Our ideas culminated into a Narnia-esque feel, even Jess mentioned how much she could imagine a Winter wedding theme of everyone dressed as a Narnia character, sipping Champagne around a roaring log fire.
With the cold setting in, all we could really think of come the end of the day was sitting round a log fire ourselves and we have to take our hats off to our model Ella who endured 4 degrees all afternoon in definitely not the warmest of attire!!!
A few weeks ago we had the opportunity to collaborate with Jess Soper Photography and a group of other very talented people. We wanted to explore alternative ways for wedding flowers, the theme was Winter, the idea was to think outside the box and create a look that would be so different for a wedding that it would grasp viewers and evoke their thoughts. We knew for definite though that we wanted to involve feathers somehow….
Grabbing many of our ideas from nature, we took the brainstorming session prior to consolidating the final plan everywhere, the absolute must though was to involve as many of our home grown flowers as possible. In mid February that’s no easy task but with the combination of Skimmia, Hellebores, Ivy flowers, dessicated seed heads, Eucalyptus, Ranunculus and succulents from our small greenhouse, we managed. A few imported additions of Amaranthus and Calla added to the effect and what we had created blew us away when the photos were returned.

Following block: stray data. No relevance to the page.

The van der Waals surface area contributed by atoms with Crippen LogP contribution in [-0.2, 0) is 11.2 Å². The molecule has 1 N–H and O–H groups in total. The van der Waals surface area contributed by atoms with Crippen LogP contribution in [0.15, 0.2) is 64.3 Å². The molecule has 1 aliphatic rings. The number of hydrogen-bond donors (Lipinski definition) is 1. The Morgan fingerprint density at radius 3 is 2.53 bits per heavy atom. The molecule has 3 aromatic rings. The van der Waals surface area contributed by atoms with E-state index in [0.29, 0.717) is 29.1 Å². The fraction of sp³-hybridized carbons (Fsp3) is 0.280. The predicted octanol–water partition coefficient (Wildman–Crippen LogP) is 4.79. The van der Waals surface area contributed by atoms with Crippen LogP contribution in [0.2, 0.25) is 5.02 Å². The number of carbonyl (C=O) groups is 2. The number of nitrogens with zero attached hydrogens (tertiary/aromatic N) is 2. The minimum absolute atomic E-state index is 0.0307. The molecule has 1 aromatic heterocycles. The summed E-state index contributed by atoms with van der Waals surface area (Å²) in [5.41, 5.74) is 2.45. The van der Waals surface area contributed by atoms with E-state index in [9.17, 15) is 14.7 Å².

Hayley our model has a very strong look and we wanted to emphasise this with the flowers she carried, the pheasant feather headdress enhanced this. The light, that bleak and cold February day was amazing, the venue of the ruin of Little Birch Church more so.
If you want to challenge the conventional white wedding way of thinking, take a look at the images below. It just goes to show that British seasonal flowers can be used for dramatic effect, not just frill…..
We wanted to come up with something a little different for offering our customers this Easter. After a little bit of thought and gathering together the flowers and materials of the season, we set to work. Hand weaving a beautiful Birch twig, Bracken and Moss nest we set it amongst the fresh emerging leaves and blossoms of Prunus, Ribes and the fantastic native Alexanders that we grow here at the garden. Enhancing this beautiful framework with Salix catkins, Narcissus and paper like Ranunculus really made for a stylish table centre for Easter Sunday Lunch. Not only would this be great to look at over the festive weekend but could be filled with chocolate eggs for all the family to enjoy!!!